Born in 1931, he participated of catholic students movements and became architect and urban planner in 1957. He worked then in research on standards of living and developpement and in planning for the State Government of SÃ£o Paulo. In 1963 he became the director of planning for the brazilian Land Reform. After the military coup in 1964, he worked in the planning of the National Conference of Bishops. Forced into exile at the end of 1966, he lived initially in France, teaching and in the Catholic Committee against Hunger and for Developpment. In Chile from 1970, he worked in the UN Economic Commission for Latin AmÃ©rica, till the overthrow of Allende. Returning in 1974 to France, he coordinated the "International Study Days for a Society overcoming Domination", launched by the Brazilian Bishops, to facilitate world intercommunication among struggles against oppression. In Brazil from 1982, he was advisor to Cardinal Evaristo Arns in SÃ£o Paulo. One of the founders of an Association for Solidarity in Unemployment, he was activist of the popular participation in the drafting of the new Brazilian Constitution. After being elected twice, in 1988 and 1992, as local councillor in SÃ£o Paulo for the PT (Brazilian Workers' Party), he returned to work with civil society. Executive Secretary to the Bishops Conference Commission on Justice and Peace from 1996, he worked collecting one million signatures in a Bill of Popular Initiative against electoral corruption, approved in 1999. He was one of those who conceived and implemented the idea of the World Social FÃ³rum. He received in 2006 the Right Livelihood Award, known as Alternative Nobel Prize.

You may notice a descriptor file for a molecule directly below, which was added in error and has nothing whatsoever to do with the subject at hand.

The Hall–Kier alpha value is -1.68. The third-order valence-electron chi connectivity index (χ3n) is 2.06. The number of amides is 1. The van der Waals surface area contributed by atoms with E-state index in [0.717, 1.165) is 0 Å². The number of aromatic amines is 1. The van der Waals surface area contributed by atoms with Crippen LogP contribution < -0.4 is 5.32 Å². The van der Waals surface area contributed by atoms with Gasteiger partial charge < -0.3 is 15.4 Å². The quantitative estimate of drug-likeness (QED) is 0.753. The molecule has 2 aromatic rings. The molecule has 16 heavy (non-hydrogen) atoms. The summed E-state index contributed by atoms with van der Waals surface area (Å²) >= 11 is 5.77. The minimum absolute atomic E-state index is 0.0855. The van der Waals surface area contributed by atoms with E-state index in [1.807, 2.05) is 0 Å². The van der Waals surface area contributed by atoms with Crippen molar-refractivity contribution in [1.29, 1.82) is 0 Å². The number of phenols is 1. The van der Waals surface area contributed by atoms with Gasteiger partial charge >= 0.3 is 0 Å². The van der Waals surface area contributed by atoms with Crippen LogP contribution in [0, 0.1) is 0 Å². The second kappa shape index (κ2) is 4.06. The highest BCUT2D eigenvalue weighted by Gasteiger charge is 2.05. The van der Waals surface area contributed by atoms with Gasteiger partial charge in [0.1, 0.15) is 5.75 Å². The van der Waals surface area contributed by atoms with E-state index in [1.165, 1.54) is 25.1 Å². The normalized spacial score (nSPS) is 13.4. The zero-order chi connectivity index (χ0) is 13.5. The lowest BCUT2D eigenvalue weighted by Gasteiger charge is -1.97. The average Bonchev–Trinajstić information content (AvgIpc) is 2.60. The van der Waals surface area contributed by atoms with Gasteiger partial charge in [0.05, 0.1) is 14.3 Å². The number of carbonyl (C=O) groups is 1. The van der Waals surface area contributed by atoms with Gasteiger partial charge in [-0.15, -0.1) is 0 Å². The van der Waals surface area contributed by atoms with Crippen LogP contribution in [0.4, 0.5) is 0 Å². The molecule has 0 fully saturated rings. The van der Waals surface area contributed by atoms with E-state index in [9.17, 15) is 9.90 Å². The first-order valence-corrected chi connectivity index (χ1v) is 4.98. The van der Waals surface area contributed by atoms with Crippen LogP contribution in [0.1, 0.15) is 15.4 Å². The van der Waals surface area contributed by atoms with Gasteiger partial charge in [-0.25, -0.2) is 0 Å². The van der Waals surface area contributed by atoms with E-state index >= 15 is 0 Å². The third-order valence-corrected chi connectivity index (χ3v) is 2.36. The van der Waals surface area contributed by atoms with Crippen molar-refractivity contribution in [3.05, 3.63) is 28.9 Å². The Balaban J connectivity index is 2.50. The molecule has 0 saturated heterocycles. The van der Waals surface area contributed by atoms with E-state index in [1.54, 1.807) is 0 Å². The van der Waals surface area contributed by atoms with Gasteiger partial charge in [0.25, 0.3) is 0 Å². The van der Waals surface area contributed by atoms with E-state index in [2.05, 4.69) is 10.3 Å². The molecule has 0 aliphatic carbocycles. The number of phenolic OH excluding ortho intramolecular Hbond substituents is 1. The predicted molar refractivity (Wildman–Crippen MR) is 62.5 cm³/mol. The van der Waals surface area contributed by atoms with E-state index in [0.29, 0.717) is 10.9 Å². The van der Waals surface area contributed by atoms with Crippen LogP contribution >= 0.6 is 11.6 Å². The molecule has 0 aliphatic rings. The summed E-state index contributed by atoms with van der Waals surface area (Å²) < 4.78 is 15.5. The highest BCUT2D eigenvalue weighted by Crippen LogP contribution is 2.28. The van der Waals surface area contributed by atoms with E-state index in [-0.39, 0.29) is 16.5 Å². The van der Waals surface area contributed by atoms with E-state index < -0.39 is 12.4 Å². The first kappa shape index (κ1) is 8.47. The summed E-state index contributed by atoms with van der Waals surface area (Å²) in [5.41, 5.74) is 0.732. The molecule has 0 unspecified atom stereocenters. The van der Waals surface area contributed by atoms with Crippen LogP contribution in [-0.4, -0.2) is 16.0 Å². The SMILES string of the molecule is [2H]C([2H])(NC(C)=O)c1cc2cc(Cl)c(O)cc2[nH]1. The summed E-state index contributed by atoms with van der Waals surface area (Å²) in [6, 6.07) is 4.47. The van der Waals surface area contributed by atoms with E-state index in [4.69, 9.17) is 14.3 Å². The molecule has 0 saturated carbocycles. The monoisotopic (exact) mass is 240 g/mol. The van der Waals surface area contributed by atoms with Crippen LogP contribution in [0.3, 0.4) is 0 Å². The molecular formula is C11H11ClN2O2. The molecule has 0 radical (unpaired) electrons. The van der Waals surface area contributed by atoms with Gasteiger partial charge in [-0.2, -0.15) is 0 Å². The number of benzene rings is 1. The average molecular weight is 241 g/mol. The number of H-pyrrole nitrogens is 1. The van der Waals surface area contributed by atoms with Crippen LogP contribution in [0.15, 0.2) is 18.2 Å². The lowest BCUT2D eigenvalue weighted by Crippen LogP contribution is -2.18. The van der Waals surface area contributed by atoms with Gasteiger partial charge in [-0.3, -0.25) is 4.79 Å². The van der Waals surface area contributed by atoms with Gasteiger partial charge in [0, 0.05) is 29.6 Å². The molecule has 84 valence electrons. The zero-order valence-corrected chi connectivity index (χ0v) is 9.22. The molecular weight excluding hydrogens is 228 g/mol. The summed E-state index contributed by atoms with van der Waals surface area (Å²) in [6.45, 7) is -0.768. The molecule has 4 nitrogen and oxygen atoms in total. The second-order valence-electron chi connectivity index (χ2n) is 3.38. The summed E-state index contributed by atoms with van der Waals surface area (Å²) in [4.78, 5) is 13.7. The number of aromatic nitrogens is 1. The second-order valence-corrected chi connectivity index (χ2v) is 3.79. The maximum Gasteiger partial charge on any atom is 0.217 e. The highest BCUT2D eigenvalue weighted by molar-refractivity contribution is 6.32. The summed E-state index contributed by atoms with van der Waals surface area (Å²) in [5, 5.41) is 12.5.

A View From Brazil
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